How would Americans feel if Osama Bin Laden lived in a Turkish city and Turkish officials and media outlets defended him?
On the night of July 15, Turkey was confronted with a coup attempt organized by a faction from the military. Coup forces blocked bridges with tanks while jets bombed Parliament and helicopters opened fire on people.
A total of 246 citizens were killed and around 1,500 were injured. It was a horrendous night. The murders and massacres were committed before the eyes of Turkey and the entire world.
Fethullah Gülen, a former imam who fled to the U.S. after the Turkish military issued a secularist memorandum on Feb. 28, 1997, was revealed to be behind the coup attempt.
Along with the confessions and affiliations of the arrested soldiers, their targets during the coup attempt also fuel suspicions revolving around Gülen. All the journalists and opinion leaders who formed the theoretical ground of the coup attempt also have organic relations with Gülen's organization.
Almost all of the public regards Gülen as responsible for the coup attempt. Since July 15, thousands of people have been pouring into streets and squares every night to guard their democracy. And not only Justice and Development Party (AK Party) proponents or President Recep Tayyip Erdoğan supporters are taking to the streets.
The main opposition Republican People's Party (CHP), which was founded by Mustafa Kemal Atatürk, the founder of the modern Republic, also organized a rally in Istanbul last Sunday. Despite the tension prevalent in the political arena, AK Party voters joined the CHP's rally, a first in years.
Having met Erdoğan lately, CHP Chairman Kemal Kılıçdaroğlu said in a statement: "The spread of FETÖ [Gülenist Terror Organization] within the state and the Turkish Armed Forces to such a degree is something we should all think about."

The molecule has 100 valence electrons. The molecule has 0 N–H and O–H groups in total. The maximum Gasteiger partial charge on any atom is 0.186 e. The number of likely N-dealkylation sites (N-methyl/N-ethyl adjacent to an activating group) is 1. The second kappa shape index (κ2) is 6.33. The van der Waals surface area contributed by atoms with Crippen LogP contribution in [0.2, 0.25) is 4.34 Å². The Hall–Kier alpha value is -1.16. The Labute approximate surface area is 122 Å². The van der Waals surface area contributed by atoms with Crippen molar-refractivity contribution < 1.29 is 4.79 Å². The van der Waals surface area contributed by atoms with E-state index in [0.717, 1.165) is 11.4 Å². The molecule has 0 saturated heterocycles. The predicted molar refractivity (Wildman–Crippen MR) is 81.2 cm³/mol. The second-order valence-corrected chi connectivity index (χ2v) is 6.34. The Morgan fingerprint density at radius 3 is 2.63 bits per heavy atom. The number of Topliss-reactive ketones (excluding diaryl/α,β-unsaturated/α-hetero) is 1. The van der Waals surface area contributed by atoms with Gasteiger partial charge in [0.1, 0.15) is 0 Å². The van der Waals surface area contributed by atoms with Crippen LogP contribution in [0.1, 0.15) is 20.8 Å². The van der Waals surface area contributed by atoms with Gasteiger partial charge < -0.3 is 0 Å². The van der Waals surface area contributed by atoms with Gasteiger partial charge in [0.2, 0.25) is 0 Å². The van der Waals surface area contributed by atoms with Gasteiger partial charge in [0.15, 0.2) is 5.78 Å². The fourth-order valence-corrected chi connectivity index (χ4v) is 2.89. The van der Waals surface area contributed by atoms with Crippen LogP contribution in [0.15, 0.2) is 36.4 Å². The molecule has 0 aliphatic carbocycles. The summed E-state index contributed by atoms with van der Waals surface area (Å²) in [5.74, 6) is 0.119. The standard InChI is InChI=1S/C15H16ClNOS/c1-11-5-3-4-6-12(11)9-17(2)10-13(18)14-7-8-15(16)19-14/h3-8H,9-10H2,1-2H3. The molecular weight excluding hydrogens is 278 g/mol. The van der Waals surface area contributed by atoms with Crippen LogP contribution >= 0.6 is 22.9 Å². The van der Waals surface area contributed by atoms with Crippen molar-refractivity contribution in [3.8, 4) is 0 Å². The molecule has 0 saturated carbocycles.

The Nationalist Movement Party (MHP) also demonstrated against the coup attempt in the streets. MHP Chairman Devlet Bahçeli explicitly said that Gülen was responsible for the coup attempt.
The Peoples' Democratic Party (HDP) and its supporters are also of the same opinion.
As can be seen, regardless of ideological differences, society and political representatives agree that Gülen and its illegal organization was behind the coup. Also, the business world, nongovernmental organizations and all media outlets, even those that harshly criticize Erdoğan and the AK Party up until now, agree on that point.
However, the attitude of the EU and the U.S. after July 15 is the exact opposite of the situation in Turkey.
When the official statements and news reports covered by foreign media are considered, it looks as if Gülen's organization is the one aggrieved by the July 15 coup attempt.
This must be collective insanity.
It is evident that Gülen's emphasis on lobbying played a major role in creating this atmosphere abroad. But still, the situation is not sufficient to explain the approach of these countries, which have maintained diplomatic relations with Turkey for decades.
At this point, ill-will is apparent aside from double standards.
Otherwise, the U.S., which has been an ally of Turkey for nearly a century and regards Turkey as a "modern partner," would not have left Turkey alone during this coup attempt and Gülenist militants would not have been defended in the U.S. media. As Russia underlined, it would have warned Turkey, which is a NATO member, due to the mobility in the Turkish military. And most importantly, Gülen, who is responsible for the 246 casualties, would not be living undisturbed in his luxurious residence in Pennsylvania without even giving testimony.
We must ask the authorities and journalists in the U.S. a few questions:
How can you still defend Gülen even though all evidence has been revealed and everything happened before your own eyes?
How would you feel if Osama Bin Laden lived in a Turkish city and Turkish officials and media outlets defended him?
No one can stop Turks from thinking that the U.S. and the West was behind the July 15 coup attempt unless some satisfactory answers are given to these questions.